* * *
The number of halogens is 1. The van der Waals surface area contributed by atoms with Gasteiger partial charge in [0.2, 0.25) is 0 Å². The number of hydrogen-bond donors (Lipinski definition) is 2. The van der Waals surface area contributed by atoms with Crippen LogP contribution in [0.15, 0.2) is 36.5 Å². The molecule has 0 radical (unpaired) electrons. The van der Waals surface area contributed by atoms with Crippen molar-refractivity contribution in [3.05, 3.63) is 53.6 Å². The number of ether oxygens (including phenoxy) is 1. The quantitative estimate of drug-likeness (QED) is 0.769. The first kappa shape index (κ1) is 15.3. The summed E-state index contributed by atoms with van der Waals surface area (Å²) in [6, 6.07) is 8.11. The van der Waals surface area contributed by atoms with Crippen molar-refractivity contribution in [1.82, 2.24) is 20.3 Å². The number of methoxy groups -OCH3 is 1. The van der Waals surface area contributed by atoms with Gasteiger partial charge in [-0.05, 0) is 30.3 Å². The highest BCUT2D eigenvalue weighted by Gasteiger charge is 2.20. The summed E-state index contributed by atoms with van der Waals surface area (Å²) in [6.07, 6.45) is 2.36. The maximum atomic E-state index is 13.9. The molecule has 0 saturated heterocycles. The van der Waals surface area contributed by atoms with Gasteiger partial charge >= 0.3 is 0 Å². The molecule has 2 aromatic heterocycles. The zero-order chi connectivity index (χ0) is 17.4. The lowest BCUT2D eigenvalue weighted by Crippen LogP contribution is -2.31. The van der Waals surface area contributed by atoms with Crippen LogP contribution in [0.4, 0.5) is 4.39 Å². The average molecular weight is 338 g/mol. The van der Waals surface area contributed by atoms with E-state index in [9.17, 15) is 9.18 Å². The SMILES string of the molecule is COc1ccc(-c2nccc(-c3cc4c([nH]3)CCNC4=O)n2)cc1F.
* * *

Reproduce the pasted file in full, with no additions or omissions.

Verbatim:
The number of halogens is 1. The van der Waals surface area contributed by atoms with Gasteiger partial charge in [0.2, 0.25) is 0 Å². The number of hydrogen-bond donors (Lipinski definition) is 2. The van der Waals surface area contributed by atoms with Crippen LogP contribution in [0.15, 0.2) is 36.5 Å². The molecule has 0 radical (unpaired) electrons. The van der Waals surface area contributed by atoms with Crippen molar-refractivity contribution in [3.05, 3.63) is 53.6 Å². The number of ether oxygens (including phenoxy) is 1. The quantitative estimate of drug-likeness (QED) is 0.769. The first kappa shape index (κ1) is 15.3. The summed E-state index contributed by atoms with van der Waals surface area (Å²) in [6, 6.07) is 8.11. The van der Waals surface area contributed by atoms with Crippen molar-refractivity contribution in [1.82, 2.24) is 20.3 Å². The number of methoxy groups -OCH3 is 1. The van der Waals surface area contributed by atoms with Gasteiger partial charge in [-0.05, 0) is 30.3 Å². The highest BCUT2D eigenvalue weighted by Gasteiger charge is 2.20. The summed E-state index contributed by atoms with van der Waals surface area (Å²) in [6.07, 6.45) is 2.36. The maximum atomic E-state index is 13.9. The molecule has 0 saturated heterocycles. The van der Waals surface area contributed by atoms with Gasteiger partial charge >= 0.3 is 0 Å². The molecule has 2 aromatic heterocycles. The zero-order chi connectivity index (χ0) is 17.4. The lowest BCUT2D eigenvalue weighted by Crippen LogP contribution is -2.31. The van der Waals surface area contributed by atoms with Crippen LogP contribution in [0.4, 0.5) is 4.39 Å². The average molecular weight is 338 g/mol. The van der Waals surface area contributed by atoms with E-state index in [9.17, 15) is 9.18 Å². The SMILES string of the molecule is COc1ccc(-c2nccc(-c3cc4c([nH]3)CCNC4=O)n2)cc1F.